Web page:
Craig fell asleep again in the chair but this time he woke up wanting to sweep up the dog. I asked him what he was on about, he wanted to make sure it was tidy for the Africans. God knows what he was dreaming about.

Saturday 31 May: Noto to Marzamemi

We paid Antonio our camping fees, filled Homer up with water and then went on the hunt for GPL. We were told the closest station is back in Avola but we found GPL just outside of Noto. Yippee that means we save about an hour searching for gas. As we pulled in the petrol station Happy by Pharell was playing on the IPod. I was sat in the front seat, feet on the dash with my toes dancing away. As Craig stepped out of Homer, I cranked up the volume and started to do a bum shuffle dance. Its such a great feel good summer song. As I looked toward the pump a Sicilian guy was toe tapping and nodding his head to the beat. Every so often he stopped and peered over his sunglasses to check no one was looking then carried on discretely enjoying the beat. I am not sure he needed sunglasses as he had a cracking bushy monobrow that provided ample shade for his upper body never mind his eyes. By the time we left about half a dozen Sicilian drivers all doing their own little jig…and if your happy lalalala.

We hit the southern coast in search of a hidden gem. This part of Sicily is undeveloped and full of excellent coastal villages and beach coves. As we drove to the coast we passed a number of large properties. They clearly belonged to the wealthy Sicilians and they were situated in a beautiful but remote countryside. It was difficult to see all of the property due to high walls and security devices surrounding the property. Some of the properties even had double security gates. We drove right to the South cape of Sicily…next country is Africa!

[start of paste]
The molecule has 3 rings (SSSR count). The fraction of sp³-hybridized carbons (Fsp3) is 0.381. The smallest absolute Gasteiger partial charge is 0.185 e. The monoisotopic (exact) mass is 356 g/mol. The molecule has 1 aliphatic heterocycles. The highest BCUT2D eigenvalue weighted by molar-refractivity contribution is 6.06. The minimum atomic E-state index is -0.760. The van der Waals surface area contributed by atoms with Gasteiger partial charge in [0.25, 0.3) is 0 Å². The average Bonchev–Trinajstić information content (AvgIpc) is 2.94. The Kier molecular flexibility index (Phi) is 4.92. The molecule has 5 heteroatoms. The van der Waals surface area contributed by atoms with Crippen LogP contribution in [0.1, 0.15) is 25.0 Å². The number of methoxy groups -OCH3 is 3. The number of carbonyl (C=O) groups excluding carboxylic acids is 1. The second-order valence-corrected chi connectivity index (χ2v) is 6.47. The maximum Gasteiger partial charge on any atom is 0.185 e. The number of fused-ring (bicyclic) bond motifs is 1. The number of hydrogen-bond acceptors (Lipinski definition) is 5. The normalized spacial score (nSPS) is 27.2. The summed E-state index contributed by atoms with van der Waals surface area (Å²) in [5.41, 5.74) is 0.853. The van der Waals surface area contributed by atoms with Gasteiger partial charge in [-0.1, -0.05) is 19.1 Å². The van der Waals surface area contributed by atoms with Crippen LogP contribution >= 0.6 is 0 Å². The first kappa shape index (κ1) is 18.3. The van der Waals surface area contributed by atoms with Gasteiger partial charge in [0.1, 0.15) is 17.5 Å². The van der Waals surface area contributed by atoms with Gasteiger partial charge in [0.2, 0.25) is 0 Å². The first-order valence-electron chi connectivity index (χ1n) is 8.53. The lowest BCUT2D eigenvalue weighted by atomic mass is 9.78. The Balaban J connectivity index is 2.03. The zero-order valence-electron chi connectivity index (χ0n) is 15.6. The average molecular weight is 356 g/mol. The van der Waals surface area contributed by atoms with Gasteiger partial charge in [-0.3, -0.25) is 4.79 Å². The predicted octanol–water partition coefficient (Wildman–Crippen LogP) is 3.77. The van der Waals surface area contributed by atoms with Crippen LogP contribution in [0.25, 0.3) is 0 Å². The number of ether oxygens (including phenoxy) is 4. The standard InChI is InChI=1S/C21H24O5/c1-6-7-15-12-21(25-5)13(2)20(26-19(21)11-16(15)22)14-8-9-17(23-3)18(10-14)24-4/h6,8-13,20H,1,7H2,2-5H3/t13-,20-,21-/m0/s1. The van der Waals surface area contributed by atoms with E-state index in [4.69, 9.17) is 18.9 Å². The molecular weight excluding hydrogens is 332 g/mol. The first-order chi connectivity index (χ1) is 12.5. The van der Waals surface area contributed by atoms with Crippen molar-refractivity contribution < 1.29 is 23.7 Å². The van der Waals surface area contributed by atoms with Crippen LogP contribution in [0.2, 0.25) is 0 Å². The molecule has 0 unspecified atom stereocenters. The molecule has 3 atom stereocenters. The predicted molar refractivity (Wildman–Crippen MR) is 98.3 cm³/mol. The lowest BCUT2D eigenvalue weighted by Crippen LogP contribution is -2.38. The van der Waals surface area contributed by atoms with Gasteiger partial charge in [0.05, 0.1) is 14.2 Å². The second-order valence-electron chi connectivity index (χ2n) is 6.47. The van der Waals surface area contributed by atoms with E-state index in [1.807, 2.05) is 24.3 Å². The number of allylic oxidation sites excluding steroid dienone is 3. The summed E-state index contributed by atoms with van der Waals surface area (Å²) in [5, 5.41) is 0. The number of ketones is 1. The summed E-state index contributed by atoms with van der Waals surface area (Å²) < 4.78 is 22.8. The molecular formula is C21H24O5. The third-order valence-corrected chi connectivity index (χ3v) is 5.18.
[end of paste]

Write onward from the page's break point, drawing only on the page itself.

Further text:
We pulled in at Noto Marina and what a charming little place. Unfortunately we couldn’t find anywhere to park as a local wedding attracted crowds (and cars) from miles around. We travelled a couple of miles along the coast and we pulled in to Marzamemi. At the entrance we passed a number of small two storey apartments, which looked like summer or weekend places. After the apartments came the marina full of mid range yachts. I am guessing is a little retreat for the rich Sicilian families.We parked on the side of the marina on a little sandy beach area. After half an hour we’d had enough. It was hot but windy and the fine sand was blowing everywhere in Homer. We’d just spent a day cleaning and certainly didn’t fancy spending any more time trying to get rid of sand, so we moved to the other side of the marina. Newly laid sandstone flags were must more Homer and dog friendly. We pulled out the deck chairs and enjoyed an afternoon of reading and watching the world go by. By 4pm Craig was bored to tears and he disappeared in to Homer. You guessed it, he’d been tinkering. He’d made basil our plant a new home and relocated Pooh Bear, Tigger, Daisy and Freman. To be fair it looked good. He’d also made dinner, fresh lasagne and garlic bread. For anyone who doesn’t know Craig he is a fantastic cook and makes everything from scratch. His bread is wonderful and constantly contributes to my ever expanding waistline. Craig served dinner with a nice glass of red wine just as the sun was setting over the marina. Truly a lovely chilled evening.